Column: Adapting Oz, Part Three


by Sean Gates

Adapting Oz, or Finding Frank

In 2003 I wrote the script for our film, “L. Frank Baum’s The Wonderful Wizard of Oz.” This is part 3 of an ongoing series where I’ll discuss the process of adapting a beloved book into a screenplay. 

Part Three: The Witches of Oz

No, not Leigh Scott’s movie.  The actual titular witches.  We’ve talked a bit about how Glinda was handled in the MGM film versus the book, and our own movie.  Anyone unfamiliar with the book probably only knows about three witches of Oz, since the MGM film combined Glinda with the Good Witch of the North.  The decision is almost certainly based on a desire to give a single character more screen time than either character would net in their correct roles.  Unfortunately it also makes Glinda into sort of a mean fairy godmother, as she knows how to send Dorothy home from the beginning but makes her go through this crazy, dangerous journey before she will.  While it expands Glinda’s role, I think it diminishes her character. 

In part one I talked about Glinda’s proper character, The Good Witch of the South, a mysterious warrior queen in a remote palace, wise and powerful.  Well, there’s an old saying in screenwriting: you go to the power, the power doesn’t come to you.  Kings and Queens are approached upon the throne, and major villains pull strings from the shadows.  So Glinda, as arguably the most powerful witch in all of Oz, does not show up to solve anybody’s problems unless somebody appeals to her to do so.  She is approached on her throne, flanked by her guards.  She’s the power.  She doesn’t appear in the book until the very end.  It may make her role smaller, but the character is stronger for the mystique that this gives her. 

So let’s talk about the real Good Witch of the North, whom L. Frank Baum called Locasta (special shout out to Angelo Thomas for the comment that led me to look that up).  There’s not a lot to say about the GWN that Clayton hasn’t nicely summed up in this Journal Entry.  She’s quirky.  I think we played it up a little from the book, making her really rather offbeat.  This was another of those instances where it was important to break away from the conventions of the MGM film and really set the tone for the journey.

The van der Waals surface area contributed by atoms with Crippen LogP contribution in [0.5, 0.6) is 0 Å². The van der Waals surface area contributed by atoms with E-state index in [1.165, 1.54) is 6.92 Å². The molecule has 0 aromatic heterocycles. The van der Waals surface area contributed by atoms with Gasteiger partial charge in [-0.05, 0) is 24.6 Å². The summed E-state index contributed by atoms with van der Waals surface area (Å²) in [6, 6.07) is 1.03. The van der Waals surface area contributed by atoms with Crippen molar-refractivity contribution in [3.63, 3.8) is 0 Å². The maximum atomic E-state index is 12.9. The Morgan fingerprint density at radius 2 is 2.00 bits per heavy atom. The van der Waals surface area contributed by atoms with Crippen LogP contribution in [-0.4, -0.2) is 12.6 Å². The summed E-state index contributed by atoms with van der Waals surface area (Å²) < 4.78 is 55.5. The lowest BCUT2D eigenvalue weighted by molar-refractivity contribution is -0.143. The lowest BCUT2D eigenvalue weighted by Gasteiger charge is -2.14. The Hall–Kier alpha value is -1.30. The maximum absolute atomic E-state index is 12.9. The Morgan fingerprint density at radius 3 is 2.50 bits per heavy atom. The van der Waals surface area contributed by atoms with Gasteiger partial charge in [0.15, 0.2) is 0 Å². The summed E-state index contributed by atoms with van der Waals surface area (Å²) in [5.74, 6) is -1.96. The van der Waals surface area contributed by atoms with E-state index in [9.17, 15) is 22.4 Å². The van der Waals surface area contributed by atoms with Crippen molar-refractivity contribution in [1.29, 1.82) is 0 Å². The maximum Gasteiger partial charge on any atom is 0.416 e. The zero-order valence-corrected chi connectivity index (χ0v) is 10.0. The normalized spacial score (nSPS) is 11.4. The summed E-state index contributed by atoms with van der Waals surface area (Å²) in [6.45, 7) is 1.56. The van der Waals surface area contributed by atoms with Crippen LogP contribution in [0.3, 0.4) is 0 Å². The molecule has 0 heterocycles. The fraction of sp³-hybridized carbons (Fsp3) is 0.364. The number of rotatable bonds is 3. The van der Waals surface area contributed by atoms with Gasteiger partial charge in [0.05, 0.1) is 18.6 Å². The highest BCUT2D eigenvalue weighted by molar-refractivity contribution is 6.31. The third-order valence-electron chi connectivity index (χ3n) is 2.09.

There is a balance, though, as she is supposed to be a powerful witch who is the ruler of the Gillikins.  No matter how odd she might be, it can’t cross the line into silly.  That won’t work.  In the book it is not the shoes, but a kiss from the GWN that protects Dorothy.  It’s never clear if it is an actual protective spell or simply that nobody in Oz is dumb enough to cross the Good Witch of the North, but in either case she is clearly meant to be a powerful and respected witch. 

The GWN, or Locasta, believes in human freedom and would likely have liberated the Munchkins long ago if she’d had the power to do so.  So she has come to greet Dorothy, to learn who she is, and see to it that the Munchkins will not be forced to suffer any longer.  There’s no question though, when the witch meets her, whether or not Dorothy is a good witch.  She’s wearing a blue and white dress, and color has tremendous significance in Oz, as any fan of the books knows.  White is the color of a good witch, and blue is the color of the Munchkins. 

So let’s talk about the Wicked Witch of the East.  There’s not a lot written about her in “Wonderful Wizard.”  The MGM film maintained that she was the WWW’s sister, but there’s no mention of this in the book, and I attribute that to the MGM’s writers wanting to give the Witch of the West a motivation for dogging Dorothy’s steps the whole way.  She already has a perfectly fine motivation in the book, though, and we’ll get to that in a moment. 

The WWE is pretty much a blank slate in the book.  Apart from being smashed by a house, her only notable story function is her role in Nick Chopper becoming the Tin Woodman, which was covered last week in Part 2.  However, one thing I found myself thinking about, wondering about rather intently, in fact, was what life was like for the Munchkins under the rule of the Wicked Witch of the East.  Baum doesn’t go into much detail there, only giving us glimpses through the story of Nick Chopper and Nimmie Aimee, and through some other, subtler hints. 

Let’s look at Munchkin culture, such as it is.  It’s not quite the explosion in the candy factory that MGM “Munchkinland” was.  Think of a 13th century Irish peasant village.  Simple houses, mud bricks and thatched roofs, dirt roads, chickens running around.  Miles of rich, rolling farmland and wild forests.  More Robin Hood than Willy Wonka.  And as I mentioned above…they love the color blue.  Lots and lots of blue.

So what, exactly, has the Wicked Witch of the East done to them?  I doubt very seriously that she takes a “live and let live” position.  Nimmie Aimee’s boss gave the WWE two sheep and a cow to buy the favor of a curse on Nick’s axe.  So she’s into favors.  She likes taking things from her subjects.  My mind went to the Scouring of the Shire from Lord of the Rings – the book, not the movies – and what Saruman did to the Hobbits.  I imagined corn and grain confiscated from the Munchkins by way of an unfair tax, left to rot in the witch’s storehouses while the Munchkins went hungry.  It was a striking image, very un-MGM, and that such harsh realities could exist in Oz appealed to me. 

The one apparent weak spot in my reasoning was Boq, the Munchkin Governor.  Dorothy spends her first night in Oz in the guest bedroom of Boq’s house.  It’s a lush mansion with expansive grounds, and there’s a Munchkin hoedown going on in the yard.  Long table piled high with food and drink, guys sawing on fiddles, the whole nine.  How’s a guy get such a big house and so much…STUFF…when he’s being subjugated by a Wicked Witch?  Perhaps because he’s a governor in the Imperial Roman sense.  He’s Peter Cushing on his Death Star.  A Shire-Reeve.  The Sheriff of Nottingham.